Since 1982 I've written a newsletter, Running Commentary. A new issue appears here each week, and material is archived.

Fri, 10 Dec 1999 09:09:17 -0500

Memorable Mile

Walking away last summer from another glorious running of the Prefontaine Classic track meet in Eugene, the fans spoke the names of the three-M sprinters: Maurice (Greene), Marion (Jones) and Michael (Johnson). The viewers might not have remembered their times, or even their events. But the names and the faces that went with them led off the mental highlights show.

Not one fan in 10 could tell who won the mile. The best guess would have been, "Uh, wasn't it some guy from Kenya?" Which would have been a safe guess at almost any distance race in the world.

But nearly everyone coming away from the Pre counted this race as a highlight. The reason was a time they could all appreciate -- four minutes, which 10 runners broke at this meet.

Almost a half-century past Roger Bannister's breakthrough, this race in an outdated system of measurement and at a distance run in no championship meet (that high school oddity, the 1600, doesn't count) for more than 20 years remains the star of the sport. Everyone understands its times.

There's a simplicity and symmetry to this race. Four laps in a minute each equal four minutes. When the announcer calls "59" after a lap, the meaning is clear to all.

Even non-fans know that the mile is the gold standard of the sport. Say that you're a runner, and one of the first two questions you'll hear is, "How fast do you run a mile?"

(The second is, "Have you run a marathon?" A follow-up might be, "Have you run Boston?")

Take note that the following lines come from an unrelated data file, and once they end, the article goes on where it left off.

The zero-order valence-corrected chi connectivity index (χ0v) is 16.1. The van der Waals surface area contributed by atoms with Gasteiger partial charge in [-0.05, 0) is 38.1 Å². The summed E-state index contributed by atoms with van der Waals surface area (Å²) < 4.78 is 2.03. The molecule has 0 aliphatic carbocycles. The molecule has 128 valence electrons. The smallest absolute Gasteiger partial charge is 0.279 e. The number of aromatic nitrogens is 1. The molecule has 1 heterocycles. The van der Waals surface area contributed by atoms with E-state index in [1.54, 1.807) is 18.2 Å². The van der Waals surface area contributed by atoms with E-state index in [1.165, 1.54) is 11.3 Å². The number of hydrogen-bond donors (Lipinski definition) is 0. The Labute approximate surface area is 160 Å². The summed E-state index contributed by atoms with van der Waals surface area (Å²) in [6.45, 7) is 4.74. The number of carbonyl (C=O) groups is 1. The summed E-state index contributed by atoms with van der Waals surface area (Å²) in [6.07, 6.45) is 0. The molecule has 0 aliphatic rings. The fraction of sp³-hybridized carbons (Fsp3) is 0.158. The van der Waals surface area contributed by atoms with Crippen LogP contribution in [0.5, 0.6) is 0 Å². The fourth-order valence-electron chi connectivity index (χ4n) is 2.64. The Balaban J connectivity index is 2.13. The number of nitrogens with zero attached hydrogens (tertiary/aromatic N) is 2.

On a recent visit to my doctor the subject of running came up. She asked, "Are you one of those four-minute milers?"

"I wasn't too far off once," I told her. "But that was long ago" -- before this young woman was born, in fact.

She doesn't run, so 18 seconds above four minutes sounded close to her. A runner would know better. This time would have put me back on the final curve when a sub-four miler finished.

I run several minutes slower now. I'm not halfway through the third lap when the four-minute mark passes.

Yet my love for the mile lasts. It's the only run I time, because this is the one that tells me -- and anyone else who cares to know -- exactly where I stand as a runner.

The mile was my first love. My earliest heroes were milers. The first autograph I chased down was Wes Santee's, and Roger Bannister made me want to break the eight-minute mile right after he first broke four.

My first timed run was a mile, as was my first race. The mile was the shortest distance that let me succeed as a runner.

This is the only distance I now time in training. Today's mile isn't a race for me. I never try to run it all-out but hold an honest, faster-than-normal pace that usually falls in the mid-sevens.

That time happens to be what I ran at age 10, in response to Bannister's first sub-four. Each new mile in my mid-50s keeps an old love affair alive.


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